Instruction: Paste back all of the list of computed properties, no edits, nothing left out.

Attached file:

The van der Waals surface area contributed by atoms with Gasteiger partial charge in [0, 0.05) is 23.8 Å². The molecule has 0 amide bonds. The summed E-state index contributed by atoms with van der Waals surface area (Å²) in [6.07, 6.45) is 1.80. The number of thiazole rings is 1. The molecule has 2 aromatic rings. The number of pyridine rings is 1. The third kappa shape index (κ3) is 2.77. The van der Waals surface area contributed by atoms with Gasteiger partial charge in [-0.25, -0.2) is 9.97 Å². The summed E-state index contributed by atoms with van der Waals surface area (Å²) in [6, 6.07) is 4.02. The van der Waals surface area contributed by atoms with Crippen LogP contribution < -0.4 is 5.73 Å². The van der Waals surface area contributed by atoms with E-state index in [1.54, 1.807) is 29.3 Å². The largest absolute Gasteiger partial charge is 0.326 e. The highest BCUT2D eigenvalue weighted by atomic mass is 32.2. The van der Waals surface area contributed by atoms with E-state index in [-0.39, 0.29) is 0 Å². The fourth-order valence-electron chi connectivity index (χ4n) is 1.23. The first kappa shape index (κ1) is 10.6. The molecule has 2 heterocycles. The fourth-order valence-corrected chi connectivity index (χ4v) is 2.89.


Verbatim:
The van der Waals surface area contributed by atoms with Gasteiger partial charge in [0, 0.05) is 23.8 Å². The molecule has 0 amide bonds. The summed E-state index contributed by atoms with van der Waals surface area (Å²) in [6.07, 6.45) is 1.80. The number of thiazole rings is 1. The molecule has 2 aromatic rings. The number of pyridine rings is 1. The third kappa shape index (κ3) is 2.77. The van der Waals surface area contributed by atoms with Gasteiger partial charge in [-0.25, -0.2) is 9.97 Å². The summed E-state index contributed by atoms with van der Waals surface area (Å²) in [6, 6.07) is 4.02. The van der Waals surface area contributed by atoms with Crippen LogP contribution < -0.4 is 5.73 Å². The van der Waals surface area contributed by atoms with E-state index in [1.54, 1.807) is 29.3 Å². The largest absolute Gasteiger partial charge is 0.326 e. The highest BCUT2D eigenvalue weighted by atomic mass is 32.2. The van der Waals surface area contributed by atoms with E-state index in [-0.39, 0.29) is 0 Å². The fourth-order valence-electron chi connectivity index (χ4n) is 1.23. The first kappa shape index (κ1) is 10.6. The molecule has 2 heterocycles. The fourth-order valence-corrected chi connectivity index (χ4v) is 2.89.